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Lions have been reintroduced to Liwonde National Park in Malawi

The first of a number of wild lions have been reintroduced to Liwonde National Park in Malawi, 4 years after the final lion was seen there.

A lion is launched to Liwonde National Park in Malawi. Image: Sean Viljoen

Two mature males had been launched into safe enclosures after being safely translocated from Majete Wildlife Reserve, which is 200km away, and two lionesses shall be translocated from South Africa this month. They will stay within the enclosures for a number of weeks to permit shut monitoring of their well-being, adjustment and bonding, earlier than they’re all launched in to the broader park.

A tranquillised lion is moved by truck to Liwonde National Park in Malawi. Image: Sean Viljoen

“The reintroduction of lions is fundamentally enriching for Liwonde,” says Craig Reid, park supervisor of African Parks’ Liwonde. “It restores a key species that is critical to the healthy functioning of the natural system, contributes to the establishment of an important local predator population, and will significantly benefit tourism as a mechanism for socioeconomic growth.”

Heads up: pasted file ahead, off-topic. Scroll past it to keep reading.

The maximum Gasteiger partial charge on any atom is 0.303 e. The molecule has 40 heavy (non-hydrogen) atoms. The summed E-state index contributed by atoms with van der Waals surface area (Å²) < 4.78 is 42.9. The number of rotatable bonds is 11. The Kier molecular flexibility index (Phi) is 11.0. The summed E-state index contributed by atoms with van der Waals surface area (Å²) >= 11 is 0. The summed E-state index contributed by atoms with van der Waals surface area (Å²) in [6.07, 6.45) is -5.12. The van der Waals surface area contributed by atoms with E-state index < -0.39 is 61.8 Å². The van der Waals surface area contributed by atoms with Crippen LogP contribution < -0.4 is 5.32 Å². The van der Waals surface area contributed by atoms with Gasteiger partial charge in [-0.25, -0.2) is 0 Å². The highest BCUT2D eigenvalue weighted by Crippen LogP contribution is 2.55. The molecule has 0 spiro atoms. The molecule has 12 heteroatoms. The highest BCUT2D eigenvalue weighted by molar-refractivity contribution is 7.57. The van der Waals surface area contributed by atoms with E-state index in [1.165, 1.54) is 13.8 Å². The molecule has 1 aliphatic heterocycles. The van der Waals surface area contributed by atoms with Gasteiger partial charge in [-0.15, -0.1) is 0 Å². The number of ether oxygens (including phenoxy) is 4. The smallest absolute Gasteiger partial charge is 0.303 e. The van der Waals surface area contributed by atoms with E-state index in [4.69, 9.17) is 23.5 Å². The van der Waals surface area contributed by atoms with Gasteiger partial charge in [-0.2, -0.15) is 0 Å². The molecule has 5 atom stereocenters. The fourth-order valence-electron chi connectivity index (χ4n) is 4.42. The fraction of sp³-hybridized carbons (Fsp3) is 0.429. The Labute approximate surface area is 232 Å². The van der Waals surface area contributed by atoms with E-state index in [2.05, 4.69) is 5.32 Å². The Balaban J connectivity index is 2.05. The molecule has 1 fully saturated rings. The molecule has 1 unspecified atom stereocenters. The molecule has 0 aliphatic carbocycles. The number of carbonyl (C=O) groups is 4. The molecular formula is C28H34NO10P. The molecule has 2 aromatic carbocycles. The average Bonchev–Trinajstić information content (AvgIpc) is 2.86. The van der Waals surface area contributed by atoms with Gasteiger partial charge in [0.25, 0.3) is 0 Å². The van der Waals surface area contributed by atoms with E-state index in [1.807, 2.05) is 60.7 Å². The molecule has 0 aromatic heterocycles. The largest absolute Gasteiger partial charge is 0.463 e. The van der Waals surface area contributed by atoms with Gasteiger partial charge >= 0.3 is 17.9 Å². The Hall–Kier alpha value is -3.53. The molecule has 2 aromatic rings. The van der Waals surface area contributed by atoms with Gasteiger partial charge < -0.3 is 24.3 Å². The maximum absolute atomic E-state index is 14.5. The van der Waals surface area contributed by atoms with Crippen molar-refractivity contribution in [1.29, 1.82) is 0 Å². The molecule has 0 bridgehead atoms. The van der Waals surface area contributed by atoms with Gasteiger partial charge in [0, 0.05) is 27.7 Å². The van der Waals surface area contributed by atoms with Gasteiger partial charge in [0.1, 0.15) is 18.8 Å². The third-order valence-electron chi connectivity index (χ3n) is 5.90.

Monitoring a tranquillised lion being moved to Liwonde National Park in Malawi. Image: Sean Viljoen

This translocation is a tribute to Majete’s extraordinary restoration. It’s delight was fully poached out a long time in the past, however because the reintroduction of lions there in 2012, the inhabitants has grown to the extent that it may possibly help in repopulating Liwonde. African Parks will additional complement the populations in each parks over the approaching months, with the translocation of as much as 12 extra lions from South Africa.

A tranquillised lion is moved to Liwonde National Park in Malawi. Image: Sean Viljoen

The translocation is being carried out by African Parks in partnership with the Department of National Parks and Wildlife, with help from the Dutch Government and the Lion Recovery Fund. It is taken into account to be an vital milestone for lion conservation in Malawi, the place populations of the susceptible species are being revitalised as a part of an effort to revive the nation’s parks, rehabilitate wildlife populations and encourage tourism for the advantage of native communities.




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